In the opinion of the author, the primary reason for the putsch is a) the growing popularity of Aung San Suu Kyi inside Myanmar as well as in the international fora b) the need to considerably weaken the constituency by way of the traditional supporters of the NLD and consequently the party itself and c) send a clear message that the military would always have the last word in Myanmarese polity. Therefore, even if Senior General Min Aung Hlaing harbours ambition of becoming the president of Myanmar, he will ensure that the Tatmadaw would continue to wield maximum power in the country. This would be notwithstanding the fact that Suu Kyi is able to script a repeat of the NLD’s past electoral performances. Home, Defence, and Border Affairs, 25 per cent of parliament seats, and total control of the country’s administration during an Emergency would rest with the military. It is almost a truism that 99% of the armed forces of Myanmar supported Senior General Min Aung Hlaing and the military action. In the scheme of things and if history is read with care, the military is the prima donna in Myanmar, and, indeed, would continue to be for all time to come.   

Fierce protests and reports of human rights abuse within Myanmar have sparked off strong criticism from primarily the West. Washington has announced sanctions against the military leaders and democracies around the globe are up in arms against the Tatmadaw. But the author’s analysis is somewhat unorthodox: a) the junta knew what it was getting into before embarking upon the course of action that it adopted and b) it had already factored in aspects such as economic sanctions and criticism—aspects that are neither novel nor unduly disconcerting. The most important reason for the takeover is, therefore, power and, of course, the fear that Suu Kyi’s growing popularity (even with China with whom the Tatmadaw’s relations have cooled after Suu Kyi became the State Counsellor).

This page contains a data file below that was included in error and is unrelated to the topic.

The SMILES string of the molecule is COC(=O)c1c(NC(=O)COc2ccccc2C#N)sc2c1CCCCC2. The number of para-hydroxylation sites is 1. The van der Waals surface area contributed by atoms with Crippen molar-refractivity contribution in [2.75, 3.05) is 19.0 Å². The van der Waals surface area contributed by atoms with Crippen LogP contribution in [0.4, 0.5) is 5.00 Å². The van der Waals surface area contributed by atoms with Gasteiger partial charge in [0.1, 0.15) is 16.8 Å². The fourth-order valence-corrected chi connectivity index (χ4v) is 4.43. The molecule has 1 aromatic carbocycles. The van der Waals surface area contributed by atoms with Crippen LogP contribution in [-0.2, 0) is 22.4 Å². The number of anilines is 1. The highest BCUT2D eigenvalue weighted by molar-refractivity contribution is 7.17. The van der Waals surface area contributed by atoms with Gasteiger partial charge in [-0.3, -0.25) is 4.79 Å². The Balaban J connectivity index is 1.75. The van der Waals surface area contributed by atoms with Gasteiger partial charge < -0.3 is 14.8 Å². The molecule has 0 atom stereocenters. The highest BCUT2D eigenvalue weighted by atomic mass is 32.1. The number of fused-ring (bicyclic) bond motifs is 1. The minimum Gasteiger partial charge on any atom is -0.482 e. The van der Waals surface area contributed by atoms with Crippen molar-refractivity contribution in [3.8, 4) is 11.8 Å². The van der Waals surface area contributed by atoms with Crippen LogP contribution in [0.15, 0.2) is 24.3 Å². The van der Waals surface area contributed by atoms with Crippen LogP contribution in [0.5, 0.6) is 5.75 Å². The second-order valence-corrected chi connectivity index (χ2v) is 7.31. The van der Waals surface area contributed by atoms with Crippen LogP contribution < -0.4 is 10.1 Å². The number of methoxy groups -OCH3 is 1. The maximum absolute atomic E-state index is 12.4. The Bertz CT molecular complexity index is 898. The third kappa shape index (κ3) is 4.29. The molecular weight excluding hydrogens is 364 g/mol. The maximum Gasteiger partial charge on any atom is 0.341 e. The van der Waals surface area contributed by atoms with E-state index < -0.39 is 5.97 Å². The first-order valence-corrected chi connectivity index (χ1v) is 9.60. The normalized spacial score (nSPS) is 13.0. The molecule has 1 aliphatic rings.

To be fair to India (despite the fact that its ambivalent character was called in for questioning!) its silence is egged on by two important considerations. This article has already referred to Op Golden Bird and to that end New Delhi does not want to offend the Tatmadaw so as to not incite it into inaction against the belligerents from the North East, elements of which continue to be based in Myanmar’s Sagaing Division, the last bastion for such groups. The action which came in the wake of Op Sunrise I & II were music for Indian ears and a goodly crop of North East insurgents (primarily the ULFA) returned to India leaving Paresh Baruah to his own idiosyncratic devices in Yunnan’s Ruili and thereabouts. Another aspect that must be playing heavily on New Delhi’s mind that it would not like the Myanmarese military to do business with Beijing. The latter (notwithstanding its offer for mediation) would in the final analysis do business with whoever is in power in Naypyidaw. 


The long and short of it is that India is playing a patient game, which under the circumstances has been guided by prudence. After all philanthropy cannot be at the expense of one’s own interest. And, as any judicious banker would testify interests accrue over a period of time. It does not come to be all of a sudden.